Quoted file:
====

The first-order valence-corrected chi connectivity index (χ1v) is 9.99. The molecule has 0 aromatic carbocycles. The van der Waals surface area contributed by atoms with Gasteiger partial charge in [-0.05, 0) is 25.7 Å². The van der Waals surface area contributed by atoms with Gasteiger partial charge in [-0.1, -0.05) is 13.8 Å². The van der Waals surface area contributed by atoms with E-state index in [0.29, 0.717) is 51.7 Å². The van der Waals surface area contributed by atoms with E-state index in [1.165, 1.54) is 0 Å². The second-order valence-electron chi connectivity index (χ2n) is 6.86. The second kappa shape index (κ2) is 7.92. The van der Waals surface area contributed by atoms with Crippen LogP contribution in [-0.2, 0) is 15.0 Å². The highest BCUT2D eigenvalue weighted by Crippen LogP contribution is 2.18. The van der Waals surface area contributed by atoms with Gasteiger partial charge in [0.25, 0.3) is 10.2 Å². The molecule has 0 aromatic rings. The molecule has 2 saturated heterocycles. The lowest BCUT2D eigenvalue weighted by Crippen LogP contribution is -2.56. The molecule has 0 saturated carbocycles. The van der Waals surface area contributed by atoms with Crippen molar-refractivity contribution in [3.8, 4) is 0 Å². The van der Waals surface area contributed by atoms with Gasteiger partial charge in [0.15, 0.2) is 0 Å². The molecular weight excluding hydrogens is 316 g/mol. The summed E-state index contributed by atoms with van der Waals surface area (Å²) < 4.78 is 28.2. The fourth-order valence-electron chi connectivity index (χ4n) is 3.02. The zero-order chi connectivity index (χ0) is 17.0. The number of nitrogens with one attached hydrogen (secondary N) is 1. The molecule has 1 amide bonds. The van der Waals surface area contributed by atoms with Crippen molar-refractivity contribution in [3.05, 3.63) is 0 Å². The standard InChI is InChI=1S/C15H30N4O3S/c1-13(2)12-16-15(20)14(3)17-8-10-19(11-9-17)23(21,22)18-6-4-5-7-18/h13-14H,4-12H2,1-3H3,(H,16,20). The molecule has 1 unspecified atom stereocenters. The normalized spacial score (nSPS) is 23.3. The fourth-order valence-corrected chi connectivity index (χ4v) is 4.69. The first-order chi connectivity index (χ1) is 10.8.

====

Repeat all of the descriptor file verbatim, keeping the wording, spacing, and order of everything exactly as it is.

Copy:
The first-order valence-corrected chi connectivity index (χ1v) is 9.99. The molecule has 0 aromatic carbocycles. The van der Waals surface area contributed by atoms with Gasteiger partial charge in [-0.05, 0) is 25.7 Å². The van der Waals surface area contributed by atoms with Gasteiger partial charge in [-0.1, -0.05) is 13.8 Å². The van der Waals surface area contributed by atoms with E-state index in [0.29, 0.717) is 51.7 Å². The van der Waals surface area contributed by atoms with E-state index in [1.165, 1.54) is 0 Å². The second-order valence-electron chi connectivity index (χ2n) is 6.86. The second kappa shape index (κ2) is 7.92. The van der Waals surface area contributed by atoms with Crippen LogP contribution in [-0.2, 0) is 15.0 Å². The highest BCUT2D eigenvalue weighted by Crippen LogP contribution is 2.18. The van der Waals surface area contributed by atoms with Gasteiger partial charge in [0.25, 0.3) is 10.2 Å². The molecule has 0 aromatic rings. The molecule has 2 saturated heterocycles. The lowest BCUT2D eigenvalue weighted by Crippen LogP contribution is -2.56. The molecule has 0 saturated carbocycles. The van der Waals surface area contributed by atoms with Crippen molar-refractivity contribution in [3.8, 4) is 0 Å². The van der Waals surface area contributed by atoms with Gasteiger partial charge in [0.15, 0.2) is 0 Å². The molecular weight excluding hydrogens is 316 g/mol. The summed E-state index contributed by atoms with van der Waals surface area (Å²) < 4.78 is 28.2. The fourth-order valence-electron chi connectivity index (χ4n) is 3.02. The zero-order chi connectivity index (χ0) is 17.0. The number of nitrogens with one attached hydrogen (secondary N) is 1. The molecule has 1 amide bonds. The van der Waals surface area contributed by atoms with Crippen molar-refractivity contribution in [3.05, 3.63) is 0 Å². The standard InChI is InChI=1S/C15H30N4O3S/c1-13(2)12-16-15(20)14(3)17-8-10-19(11-9-17)23(21,22)18-6-4-5-7-18/h13-14H,4-12H2,1-3H3,(H,16,20). The molecule has 1 unspecified atom stereocenters. The normalized spacial score (nSPS) is 23.3. The fourth-order valence-corrected chi connectivity index (χ4v) is 4.69. The first-order chi connectivity index (χ1) is 10.8.